Through our human perception we can NEVER know the true nature of external objective reality. All that we can know is that something is there. In my view, the only way to discover it’s form is to view it from a higher perspective, to transcend it and live as the higherself, occupying the realm of the higherworld from which the outer reality of the humanworld emanates. We would need to ascend to a different reality.

>>I stumbled across an amazing video on youtube that actually illustrates beautifully the majority of what this article is about. It’s long and has kind of a hilarious introduction, but what could be more worth your time? It’s called “Perception – the reality beyond matter.”

>>For any terminology that stumped you, see Reality: Definitions in Short.

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Abe’s Brain Chemistry

I would like to tell a little fictional* story about Abe as part of a thought experiment. Abe has been visiting a particular doctor every couple of weeks for two years. Every single time he comes in he is shaky, nervous, fatigued, and unhappy. The doctor performs tests on his brain and body to determine the cause. The results are always the same. He finds a marked overabundance of adrenaleen (a fictional hormone and neurotransmitter roughly equivalent to epinephrine) to be present in Abe’s brain. The doctor concludes that Abe’s unpleasant symptoms are the result of an excess of adrenaleen in his system, and that an induced change of brain chemistry is the only answer. The doctor prescribes medication called Prozak that will alter the balance of adrenaleen in Abe’s brain, something complicated having to do with re-uptake and other things Abe doesn’t understand that well. Abe doesn’t care about the details, though, he just wants to feel better.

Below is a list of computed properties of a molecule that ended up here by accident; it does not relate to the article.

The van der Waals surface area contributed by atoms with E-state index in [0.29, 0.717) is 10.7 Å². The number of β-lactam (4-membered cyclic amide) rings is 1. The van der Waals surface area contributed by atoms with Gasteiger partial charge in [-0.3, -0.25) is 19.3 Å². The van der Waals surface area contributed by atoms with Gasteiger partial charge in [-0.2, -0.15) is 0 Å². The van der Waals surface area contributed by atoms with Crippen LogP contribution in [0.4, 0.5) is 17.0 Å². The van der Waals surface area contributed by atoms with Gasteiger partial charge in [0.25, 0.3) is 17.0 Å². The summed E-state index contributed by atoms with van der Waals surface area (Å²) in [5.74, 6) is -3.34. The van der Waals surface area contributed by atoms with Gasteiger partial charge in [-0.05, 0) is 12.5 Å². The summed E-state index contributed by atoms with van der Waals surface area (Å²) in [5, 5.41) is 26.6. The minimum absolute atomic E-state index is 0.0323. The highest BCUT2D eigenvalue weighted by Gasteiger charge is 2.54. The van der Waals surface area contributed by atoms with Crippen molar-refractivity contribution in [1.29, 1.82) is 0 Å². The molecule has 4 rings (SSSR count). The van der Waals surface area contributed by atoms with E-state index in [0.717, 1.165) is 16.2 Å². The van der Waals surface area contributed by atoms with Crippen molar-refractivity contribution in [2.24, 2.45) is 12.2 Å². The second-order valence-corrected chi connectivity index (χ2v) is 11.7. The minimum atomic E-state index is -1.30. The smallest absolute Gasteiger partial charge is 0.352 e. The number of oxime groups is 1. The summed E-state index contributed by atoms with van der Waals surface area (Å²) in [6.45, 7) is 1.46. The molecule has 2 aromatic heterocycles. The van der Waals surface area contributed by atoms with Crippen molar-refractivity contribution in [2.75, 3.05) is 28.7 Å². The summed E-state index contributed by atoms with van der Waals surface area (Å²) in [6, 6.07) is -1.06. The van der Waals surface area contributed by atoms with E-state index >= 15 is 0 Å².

Reflect on my little story about Abe. It sounds pretty typical, actually, a lot like what is going on in psychological health today, except for some fictional alterations. It is standard and accepted that drugs are the best solution to such mental-physical health problems. The solution that Abe’s doctor invents seems totally logical and irrefutable. Clearly the chicken came before the egg.

However, let us re-examine Abe’s story with some new information about his situation. Abe is actually a prisoner of war being held in a concentration camp. The doctor that he visits is employed there to see to the health of prisoners. Abe is frequently threatened with violence, and without warning he is sporadically tortured. He is in constant fear of unprovoked pain or even death.

In light of these insights, a rather different picture of Abe’s health conditions is painted. The unconscious fight-or-flight response in his system that he is constantly subjected to causes adrenaleen to be produced and build up to excess. He is fatigued and shaky because of his body always being on the edge of panic, always releasing adrenaleen into the bloodstream until he is saturated with it. He is nervous and unhappy because he is always subject to violence and obviously has very poor quality of life.